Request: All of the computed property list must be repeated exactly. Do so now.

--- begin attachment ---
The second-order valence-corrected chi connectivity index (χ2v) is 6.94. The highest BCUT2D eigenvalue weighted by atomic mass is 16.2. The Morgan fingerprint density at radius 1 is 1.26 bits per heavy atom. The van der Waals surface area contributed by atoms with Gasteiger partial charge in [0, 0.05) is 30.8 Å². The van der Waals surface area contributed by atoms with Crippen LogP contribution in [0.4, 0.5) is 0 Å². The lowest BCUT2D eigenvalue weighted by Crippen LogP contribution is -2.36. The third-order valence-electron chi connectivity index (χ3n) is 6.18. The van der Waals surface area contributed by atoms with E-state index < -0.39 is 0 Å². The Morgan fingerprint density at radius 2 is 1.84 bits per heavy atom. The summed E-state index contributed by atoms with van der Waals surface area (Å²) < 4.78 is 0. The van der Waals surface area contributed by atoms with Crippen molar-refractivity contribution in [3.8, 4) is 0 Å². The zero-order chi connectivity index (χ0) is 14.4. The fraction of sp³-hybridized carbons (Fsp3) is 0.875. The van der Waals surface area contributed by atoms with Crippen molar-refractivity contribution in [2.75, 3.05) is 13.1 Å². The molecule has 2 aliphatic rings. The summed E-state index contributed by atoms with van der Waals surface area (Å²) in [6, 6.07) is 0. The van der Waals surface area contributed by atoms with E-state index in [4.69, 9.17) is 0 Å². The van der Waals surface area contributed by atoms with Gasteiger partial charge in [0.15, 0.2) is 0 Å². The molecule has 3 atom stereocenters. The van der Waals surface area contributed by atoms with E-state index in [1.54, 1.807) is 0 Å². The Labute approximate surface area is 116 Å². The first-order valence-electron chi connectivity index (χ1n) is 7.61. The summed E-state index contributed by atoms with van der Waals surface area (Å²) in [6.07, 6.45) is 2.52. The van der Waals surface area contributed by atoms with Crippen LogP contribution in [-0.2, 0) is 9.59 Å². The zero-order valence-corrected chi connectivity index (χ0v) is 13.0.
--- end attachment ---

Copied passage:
The second-order valence-corrected chi connectivity index (χ2v) is 6.94. The highest BCUT2D eigenvalue weighted by atomic mass is 16.2. The Morgan fingerprint density at radius 1 is 1.26 bits per heavy atom. The van der Waals surface area contributed by atoms with Gasteiger partial charge in [0, 0.05) is 30.8 Å². The van der Waals surface area contributed by atoms with Crippen LogP contribution in [0.4, 0.5) is 0 Å². The lowest BCUT2D eigenvalue weighted by Crippen LogP contribution is -2.36. The third-order valence-electron chi connectivity index (χ3n) is 6.18. The van der Waals surface area contributed by atoms with E-state index < -0.39 is 0 Å². The Morgan fingerprint density at radius 2 is 1.84 bits per heavy atom. The summed E-state index contributed by atoms with van der Waals surface area (Å²) < 4.78 is 0. The van der Waals surface area contributed by atoms with Crippen molar-refractivity contribution in [3.8, 4) is 0 Å². The zero-order chi connectivity index (χ0) is 14.4. The fraction of sp³-hybridized carbons (Fsp3) is 0.875. The van der Waals surface area contributed by atoms with Crippen molar-refractivity contribution in [2.75, 3.05) is 13.1 Å². The molecule has 2 aliphatic rings. The summed E-state index contributed by atoms with van der Waals surface area (Å²) in [6, 6.07) is 0. The van der Waals surface area contributed by atoms with E-state index in [4.69, 9.17) is 0 Å². The van der Waals surface area contributed by atoms with Gasteiger partial charge in [0.15, 0.2) is 0 Å². The molecule has 3 atom stereocenters. The van der Waals surface area contributed by atoms with E-state index in [1.54, 1.807) is 0 Å². The Labute approximate surface area is 116 Å². The first-order valence-electron chi connectivity index (χ1n) is 7.61. The summed E-state index contributed by atoms with van der Waals surface area (Å²) in [6.07, 6.45) is 2.52. The van der Waals surface area contributed by atoms with Crippen LogP contribution in [-0.2, 0) is 9.59 Å². The zero-order valence-corrected chi connectivity index (χ0v) is 13.0.